Call me crazy but, if there is one group of people in the United States you want to be competent, it is those who hold the launch codes to the nation’s nuclear missiles.
At the very least, you wouldn’t want those individuals to be described as “rot.” That is exactly how 17 Air Force officers were described by the group’s deputy commander who stripped them of their authority to control and launch nuclear missiles. If that doesn’t sound like a good thing, that’s because it’s not.
A Senate hearing on Wednesday produced testimony that said the officers in charge of launch control were junior in rank and that they must continually be reminded of the awesome responsibility they have. For me, the fact that they were called “nuclear launch codes” would be enough of a reminder, but I don’t know maybe that kind of thing loses its luster over time?
The public probably wouldn’t have even known about this if it wasn’t for a terrible series of inspections that began in March with the 91st Missile Wing at Minot Air Force Base in North Dakota. The group received a “D” grade when tested on missile launch operations. That sounds bad enough right? It got worse. According to the Washington Post, “The group’s overall fitness was deemed so tenuous that senior officers at Minot decided that an immediate crackdown was called for.”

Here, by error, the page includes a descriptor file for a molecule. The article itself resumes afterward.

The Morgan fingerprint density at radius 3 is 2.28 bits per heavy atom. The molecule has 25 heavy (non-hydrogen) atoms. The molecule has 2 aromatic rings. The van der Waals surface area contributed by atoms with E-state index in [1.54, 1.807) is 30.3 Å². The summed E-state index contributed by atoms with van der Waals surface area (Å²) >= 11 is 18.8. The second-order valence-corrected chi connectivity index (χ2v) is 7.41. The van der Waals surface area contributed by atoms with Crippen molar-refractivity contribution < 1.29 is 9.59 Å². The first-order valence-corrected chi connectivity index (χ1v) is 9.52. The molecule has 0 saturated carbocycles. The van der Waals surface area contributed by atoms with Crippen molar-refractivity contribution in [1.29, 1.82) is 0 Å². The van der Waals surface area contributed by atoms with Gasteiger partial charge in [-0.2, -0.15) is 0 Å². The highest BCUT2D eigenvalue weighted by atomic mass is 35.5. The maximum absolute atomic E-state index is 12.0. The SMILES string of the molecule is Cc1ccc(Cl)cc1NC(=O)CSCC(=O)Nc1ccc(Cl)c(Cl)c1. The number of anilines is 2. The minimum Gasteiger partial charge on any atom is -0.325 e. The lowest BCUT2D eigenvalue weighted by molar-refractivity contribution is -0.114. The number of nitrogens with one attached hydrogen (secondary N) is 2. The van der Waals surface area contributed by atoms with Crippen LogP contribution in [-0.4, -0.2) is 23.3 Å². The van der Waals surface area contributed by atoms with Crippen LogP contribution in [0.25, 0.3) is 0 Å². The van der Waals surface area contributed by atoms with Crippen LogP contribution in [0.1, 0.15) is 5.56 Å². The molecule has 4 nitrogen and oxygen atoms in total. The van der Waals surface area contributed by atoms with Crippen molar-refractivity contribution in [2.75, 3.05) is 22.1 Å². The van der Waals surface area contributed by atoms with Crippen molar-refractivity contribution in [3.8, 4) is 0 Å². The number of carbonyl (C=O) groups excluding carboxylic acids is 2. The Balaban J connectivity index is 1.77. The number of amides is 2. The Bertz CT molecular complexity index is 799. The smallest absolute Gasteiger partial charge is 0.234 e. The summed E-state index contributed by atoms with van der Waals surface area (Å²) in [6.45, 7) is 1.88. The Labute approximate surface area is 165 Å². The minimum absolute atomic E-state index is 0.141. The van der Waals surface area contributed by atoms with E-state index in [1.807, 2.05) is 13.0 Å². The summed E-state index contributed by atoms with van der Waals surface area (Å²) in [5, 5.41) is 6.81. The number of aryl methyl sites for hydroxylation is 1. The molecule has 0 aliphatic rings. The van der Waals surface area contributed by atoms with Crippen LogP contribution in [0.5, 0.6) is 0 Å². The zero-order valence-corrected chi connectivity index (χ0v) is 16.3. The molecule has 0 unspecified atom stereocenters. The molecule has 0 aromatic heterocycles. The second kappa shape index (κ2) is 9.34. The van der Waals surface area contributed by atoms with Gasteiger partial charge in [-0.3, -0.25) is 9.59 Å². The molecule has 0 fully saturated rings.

The Associated Press, through a Freedom of Information Act request, obtained an internal email from Lt. Col. Jay Folds suggested just how serious the problem is, “We are breaking you down, and we will build from the ground up. It takes real leaders to lead through a crisis and we are, in fact, in a crisis right now.”
Later in the email, “And now we’re discovering such rot in the crew force that your behavior while on alert is accepting of” weapons safety rule violations, possible code compromises and other failings, “all in the name of not inconveniencing yourselves.”
Far from being an isolated incident it is part of a worrisome problem that the Air Force is facing. A 2008 Pentagon report said that there had been an unacceptable decline in the Air Force’s commitment its nuclear mission. That would seem to hold true considering the group at Minot accidentally loaded a B-52 with six nuclear weapons back in 2007. This team is responsible for standing 24-hour watch over the countries most powerful nuclear missiles known as Inter-Continental Ballistic Missiles (ICBMs).
Can the government really be that surprised by these failures? This is a job for which these men can never hope to get out of. There is no opportunity for advancement, they are in the middle of nowhere and are seen as relics of the Cold War, and they are. We don’t see calls for increased reliance on nuclear missiles, we see calls for their destruction. Still, there is no excuse of this level of failure. The stripping of these 17 officers power to launch nuclear missiles represents the most drastic and widespread action of its kind. The 17 officers will receive 60-90 days additional extensive training on how to do their jobs.